The theme for International Women’s Day 2019 is #BalanceForBetter focuses on striving together to build a gender-balanced society. While the world will join hands to strive towards the gender-balanced world we examine the role of women in Islam and how it aligns with gender equality.
As per Wikipedia according to a 2017 study, Muslims in America form 1.1% of the American population and Islam is the third largest religion in the United States after Christianity and Judaism. Muslims in America come from various backgrounds including 25% black, 24% white, 18% Asian, 18% Arab, 7% mixed race, and 5% Hispanic.
The black history of American Muslims goes back more than 400 years when the first documented arrival of African slaves happened in the 17th century. The two most influential African American Muslims are Malcolm X also known as Malik Shabazz, a Muslim minister, and human right activist and the other is the heavyweight boxing champion and country’s most beloved adherents of Islam, Muhammad Ali.
Pakistani American Diasporas are the group of first-generation Americans who migrated to the US on family or employer-sponsored green cards and later converted and settled as US citizens. This generation of Pakistani Americans is living a life of confusion. While they live in America, they are more worried about the politics back home. They argue and debate with each other for hours on Facebook, WhatsApp, Online forums or when they meet each other in person for a family get together events.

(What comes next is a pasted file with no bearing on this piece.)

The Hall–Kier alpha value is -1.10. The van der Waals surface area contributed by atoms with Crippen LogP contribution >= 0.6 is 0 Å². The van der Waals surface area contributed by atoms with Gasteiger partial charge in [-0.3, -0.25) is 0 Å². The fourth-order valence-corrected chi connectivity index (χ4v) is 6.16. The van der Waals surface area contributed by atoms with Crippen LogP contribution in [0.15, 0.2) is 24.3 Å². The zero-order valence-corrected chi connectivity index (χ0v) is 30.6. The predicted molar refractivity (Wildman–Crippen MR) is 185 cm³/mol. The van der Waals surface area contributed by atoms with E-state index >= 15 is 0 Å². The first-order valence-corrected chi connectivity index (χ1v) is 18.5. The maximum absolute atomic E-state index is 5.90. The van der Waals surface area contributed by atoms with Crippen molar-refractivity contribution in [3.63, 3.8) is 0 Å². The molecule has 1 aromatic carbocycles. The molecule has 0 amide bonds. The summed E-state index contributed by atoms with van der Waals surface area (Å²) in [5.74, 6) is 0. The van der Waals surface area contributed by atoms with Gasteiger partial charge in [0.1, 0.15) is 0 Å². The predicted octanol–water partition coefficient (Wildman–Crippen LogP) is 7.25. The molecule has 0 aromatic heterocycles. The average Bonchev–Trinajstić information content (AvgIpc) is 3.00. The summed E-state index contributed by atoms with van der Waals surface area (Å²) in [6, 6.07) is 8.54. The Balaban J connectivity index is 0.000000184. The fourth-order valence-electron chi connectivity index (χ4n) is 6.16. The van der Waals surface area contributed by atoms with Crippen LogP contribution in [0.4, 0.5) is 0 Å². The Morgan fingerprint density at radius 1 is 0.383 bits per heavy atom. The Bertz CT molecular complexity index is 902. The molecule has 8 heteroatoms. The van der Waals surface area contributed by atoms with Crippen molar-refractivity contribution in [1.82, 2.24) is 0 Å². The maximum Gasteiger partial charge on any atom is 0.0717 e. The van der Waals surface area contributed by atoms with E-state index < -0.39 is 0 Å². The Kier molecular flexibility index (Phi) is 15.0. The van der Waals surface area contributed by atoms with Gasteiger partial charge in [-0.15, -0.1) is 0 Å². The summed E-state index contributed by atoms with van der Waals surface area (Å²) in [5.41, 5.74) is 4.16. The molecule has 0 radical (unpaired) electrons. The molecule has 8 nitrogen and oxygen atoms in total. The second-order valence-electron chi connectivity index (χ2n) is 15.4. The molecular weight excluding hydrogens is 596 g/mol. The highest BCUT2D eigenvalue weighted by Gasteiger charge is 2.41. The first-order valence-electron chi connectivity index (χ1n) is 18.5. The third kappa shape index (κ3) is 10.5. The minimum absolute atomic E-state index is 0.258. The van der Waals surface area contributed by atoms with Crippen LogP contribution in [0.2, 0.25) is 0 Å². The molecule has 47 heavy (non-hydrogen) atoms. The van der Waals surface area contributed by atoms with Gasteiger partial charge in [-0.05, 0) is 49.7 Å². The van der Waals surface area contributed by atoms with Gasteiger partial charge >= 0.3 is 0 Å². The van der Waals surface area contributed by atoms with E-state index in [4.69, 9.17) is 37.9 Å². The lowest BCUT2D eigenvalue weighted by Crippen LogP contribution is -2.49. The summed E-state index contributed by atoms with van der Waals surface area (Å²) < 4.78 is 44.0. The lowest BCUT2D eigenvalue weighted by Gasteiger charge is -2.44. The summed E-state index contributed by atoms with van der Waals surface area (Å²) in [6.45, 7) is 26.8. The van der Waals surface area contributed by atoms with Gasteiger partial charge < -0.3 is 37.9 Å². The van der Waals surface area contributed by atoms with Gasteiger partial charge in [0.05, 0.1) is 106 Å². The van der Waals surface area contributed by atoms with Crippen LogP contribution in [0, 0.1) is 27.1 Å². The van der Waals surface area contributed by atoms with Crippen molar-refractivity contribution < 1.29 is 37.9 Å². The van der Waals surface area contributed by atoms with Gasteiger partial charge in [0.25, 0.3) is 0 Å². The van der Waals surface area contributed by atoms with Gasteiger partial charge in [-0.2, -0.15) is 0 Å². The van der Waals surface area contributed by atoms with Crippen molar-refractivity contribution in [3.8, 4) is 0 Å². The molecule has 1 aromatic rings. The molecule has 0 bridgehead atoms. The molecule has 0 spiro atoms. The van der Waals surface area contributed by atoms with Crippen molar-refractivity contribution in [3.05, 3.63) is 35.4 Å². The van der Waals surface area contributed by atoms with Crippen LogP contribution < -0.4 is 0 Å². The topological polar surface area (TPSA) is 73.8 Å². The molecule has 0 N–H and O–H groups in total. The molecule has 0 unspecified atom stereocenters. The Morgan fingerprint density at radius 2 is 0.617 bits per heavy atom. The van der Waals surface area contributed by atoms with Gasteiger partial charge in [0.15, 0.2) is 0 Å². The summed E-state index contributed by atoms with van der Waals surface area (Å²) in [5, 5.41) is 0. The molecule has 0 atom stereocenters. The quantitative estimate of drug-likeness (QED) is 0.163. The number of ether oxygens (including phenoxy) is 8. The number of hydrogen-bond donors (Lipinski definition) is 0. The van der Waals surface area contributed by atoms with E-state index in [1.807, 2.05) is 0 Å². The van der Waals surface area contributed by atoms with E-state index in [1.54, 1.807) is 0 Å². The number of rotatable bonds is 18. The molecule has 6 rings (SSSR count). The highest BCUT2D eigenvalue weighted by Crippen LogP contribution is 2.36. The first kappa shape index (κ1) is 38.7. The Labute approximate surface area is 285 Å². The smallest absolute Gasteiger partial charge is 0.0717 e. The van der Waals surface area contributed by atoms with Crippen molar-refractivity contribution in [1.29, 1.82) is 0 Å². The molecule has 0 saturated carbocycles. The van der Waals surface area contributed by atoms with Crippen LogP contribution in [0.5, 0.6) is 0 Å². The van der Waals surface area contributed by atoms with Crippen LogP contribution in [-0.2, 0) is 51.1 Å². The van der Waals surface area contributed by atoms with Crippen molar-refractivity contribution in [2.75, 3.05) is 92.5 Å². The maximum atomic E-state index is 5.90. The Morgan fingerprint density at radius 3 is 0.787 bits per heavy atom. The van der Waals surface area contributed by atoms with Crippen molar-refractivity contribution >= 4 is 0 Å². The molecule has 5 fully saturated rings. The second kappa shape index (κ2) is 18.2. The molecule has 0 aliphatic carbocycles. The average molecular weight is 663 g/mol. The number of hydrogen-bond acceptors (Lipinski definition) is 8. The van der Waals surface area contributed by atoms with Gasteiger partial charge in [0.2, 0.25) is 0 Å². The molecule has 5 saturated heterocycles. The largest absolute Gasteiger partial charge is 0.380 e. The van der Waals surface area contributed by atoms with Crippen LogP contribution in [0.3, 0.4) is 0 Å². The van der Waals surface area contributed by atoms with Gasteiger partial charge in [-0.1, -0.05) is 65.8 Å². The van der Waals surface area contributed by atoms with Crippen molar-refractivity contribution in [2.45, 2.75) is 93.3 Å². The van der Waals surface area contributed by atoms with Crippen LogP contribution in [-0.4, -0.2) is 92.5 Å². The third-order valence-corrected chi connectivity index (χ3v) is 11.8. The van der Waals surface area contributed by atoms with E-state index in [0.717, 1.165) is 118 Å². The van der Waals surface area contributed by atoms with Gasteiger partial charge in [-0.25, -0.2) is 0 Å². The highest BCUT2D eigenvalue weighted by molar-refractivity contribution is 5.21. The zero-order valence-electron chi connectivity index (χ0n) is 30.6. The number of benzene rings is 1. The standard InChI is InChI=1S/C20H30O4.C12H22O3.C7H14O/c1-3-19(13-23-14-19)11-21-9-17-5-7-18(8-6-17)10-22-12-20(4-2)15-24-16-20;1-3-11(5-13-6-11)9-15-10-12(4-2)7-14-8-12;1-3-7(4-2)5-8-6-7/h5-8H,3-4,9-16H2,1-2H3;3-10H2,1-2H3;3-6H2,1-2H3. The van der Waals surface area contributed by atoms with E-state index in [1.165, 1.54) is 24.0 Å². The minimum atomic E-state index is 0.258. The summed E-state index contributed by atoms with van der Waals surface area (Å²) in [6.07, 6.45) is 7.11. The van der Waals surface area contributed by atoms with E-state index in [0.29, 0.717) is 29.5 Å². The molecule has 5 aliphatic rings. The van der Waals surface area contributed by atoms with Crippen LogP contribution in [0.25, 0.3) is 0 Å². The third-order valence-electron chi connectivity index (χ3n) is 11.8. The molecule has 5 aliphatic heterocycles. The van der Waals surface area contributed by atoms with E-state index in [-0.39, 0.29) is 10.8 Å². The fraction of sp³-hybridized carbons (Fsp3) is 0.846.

Cognitive Biases in the US Mainstream Media leads to Islamophobia. We inspect the role that US media has played in framing the perceptions and the opinion of the American public on Islam and Muslims as it followers.